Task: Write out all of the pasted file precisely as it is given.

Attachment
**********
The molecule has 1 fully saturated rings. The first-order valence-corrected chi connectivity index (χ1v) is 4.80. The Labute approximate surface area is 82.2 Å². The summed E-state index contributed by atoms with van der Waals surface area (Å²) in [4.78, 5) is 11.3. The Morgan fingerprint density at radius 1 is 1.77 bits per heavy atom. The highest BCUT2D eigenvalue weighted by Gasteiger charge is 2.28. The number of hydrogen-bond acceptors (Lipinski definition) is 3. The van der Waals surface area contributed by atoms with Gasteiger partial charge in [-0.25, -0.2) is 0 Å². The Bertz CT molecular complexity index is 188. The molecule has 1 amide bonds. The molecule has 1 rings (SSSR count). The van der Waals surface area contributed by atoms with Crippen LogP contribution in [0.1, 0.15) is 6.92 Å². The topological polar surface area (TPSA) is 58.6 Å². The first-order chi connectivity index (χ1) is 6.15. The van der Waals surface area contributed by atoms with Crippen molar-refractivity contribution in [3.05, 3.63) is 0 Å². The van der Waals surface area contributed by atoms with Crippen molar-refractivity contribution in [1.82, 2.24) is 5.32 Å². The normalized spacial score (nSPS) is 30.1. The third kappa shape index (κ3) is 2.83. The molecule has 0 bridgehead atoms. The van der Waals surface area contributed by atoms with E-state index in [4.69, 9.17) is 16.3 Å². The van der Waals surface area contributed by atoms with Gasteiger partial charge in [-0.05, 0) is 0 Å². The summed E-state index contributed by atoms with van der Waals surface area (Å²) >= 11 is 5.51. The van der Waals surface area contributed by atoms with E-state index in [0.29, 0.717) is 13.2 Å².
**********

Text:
The molecule has 1 fully saturated rings. The first-order valence-corrected chi connectivity index (χ1v) is 4.80. The Labute approximate surface area is 82.2 Å². The summed E-state index contributed by atoms with van der Waals surface area (Å²) in [4.78, 5) is 11.3. The Morgan fingerprint density at radius 1 is 1.77 bits per heavy atom. The highest BCUT2D eigenvalue weighted by Gasteiger charge is 2.28. The number of hydrogen-bond acceptors (Lipinski definition) is 3. The van der Waals surface area contributed by atoms with Gasteiger partial charge in [-0.25, -0.2) is 0 Å². The Bertz CT molecular complexity index is 188. The molecule has 1 amide bonds. The molecule has 1 rings (SSSR count). The van der Waals surface area contributed by atoms with Crippen LogP contribution in [0.1, 0.15) is 6.92 Å². The topological polar surface area (TPSA) is 58.6 Å². The first-order chi connectivity index (χ1) is 6.15. The van der Waals surface area contributed by atoms with Crippen molar-refractivity contribution in [3.05, 3.63) is 0 Å². The van der Waals surface area contributed by atoms with Crippen molar-refractivity contribution in [1.82, 2.24) is 5.32 Å². The normalized spacial score (nSPS) is 30.1. The third kappa shape index (κ3) is 2.83. The molecule has 0 bridgehead atoms. The van der Waals surface area contributed by atoms with E-state index in [4.69, 9.17) is 16.3 Å². The van der Waals surface area contributed by atoms with Gasteiger partial charge in [-0.05, 0) is 0 Å². The summed E-state index contributed by atoms with van der Waals surface area (Å²) >= 11 is 5.51. The van der Waals surface area contributed by atoms with E-state index in [0.29, 0.717) is 13.2 Å².